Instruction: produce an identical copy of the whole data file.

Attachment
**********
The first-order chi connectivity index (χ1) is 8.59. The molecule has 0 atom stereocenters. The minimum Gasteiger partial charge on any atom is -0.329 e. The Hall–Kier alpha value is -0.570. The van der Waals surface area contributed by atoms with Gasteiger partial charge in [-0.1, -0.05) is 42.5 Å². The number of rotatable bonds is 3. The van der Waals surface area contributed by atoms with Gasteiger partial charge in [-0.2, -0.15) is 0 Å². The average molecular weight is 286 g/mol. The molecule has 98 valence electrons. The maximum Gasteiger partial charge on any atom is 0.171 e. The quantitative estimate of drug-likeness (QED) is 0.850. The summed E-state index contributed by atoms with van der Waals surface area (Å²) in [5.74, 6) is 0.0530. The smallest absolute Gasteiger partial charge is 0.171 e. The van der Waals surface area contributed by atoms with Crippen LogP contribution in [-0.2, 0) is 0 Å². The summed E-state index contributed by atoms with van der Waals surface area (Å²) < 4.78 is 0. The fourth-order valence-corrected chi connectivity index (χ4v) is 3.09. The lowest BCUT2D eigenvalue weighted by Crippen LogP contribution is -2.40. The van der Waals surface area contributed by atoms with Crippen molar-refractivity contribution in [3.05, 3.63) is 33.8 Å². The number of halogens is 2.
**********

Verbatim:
The first-order chi connectivity index (χ1) is 8.59. The molecule has 0 atom stereocenters. The minimum Gasteiger partial charge on any atom is -0.329 e. The Hall–Kier alpha value is -0.570. The van der Waals surface area contributed by atoms with Gasteiger partial charge in [-0.1, -0.05) is 42.5 Å². The number of rotatable bonds is 3. The van der Waals surface area contributed by atoms with Gasteiger partial charge in [-0.2, -0.15) is 0 Å². The average molecular weight is 286 g/mol. The molecule has 98 valence electrons. The maximum Gasteiger partial charge on any atom is 0.171 e. The quantitative estimate of drug-likeness (QED) is 0.850. The summed E-state index contributed by atoms with van der Waals surface area (Å²) in [5.74, 6) is 0.0530. The smallest absolute Gasteiger partial charge is 0.171 e. The van der Waals surface area contributed by atoms with Crippen LogP contribution in [-0.2, 0) is 0 Å². The summed E-state index contributed by atoms with van der Waals surface area (Å²) < 4.78 is 0. The fourth-order valence-corrected chi connectivity index (χ4v) is 3.09. The lowest BCUT2D eigenvalue weighted by Crippen LogP contribution is -2.40. The van der Waals surface area contributed by atoms with Crippen molar-refractivity contribution in [3.05, 3.63) is 33.8 Å². The number of halogens is 2.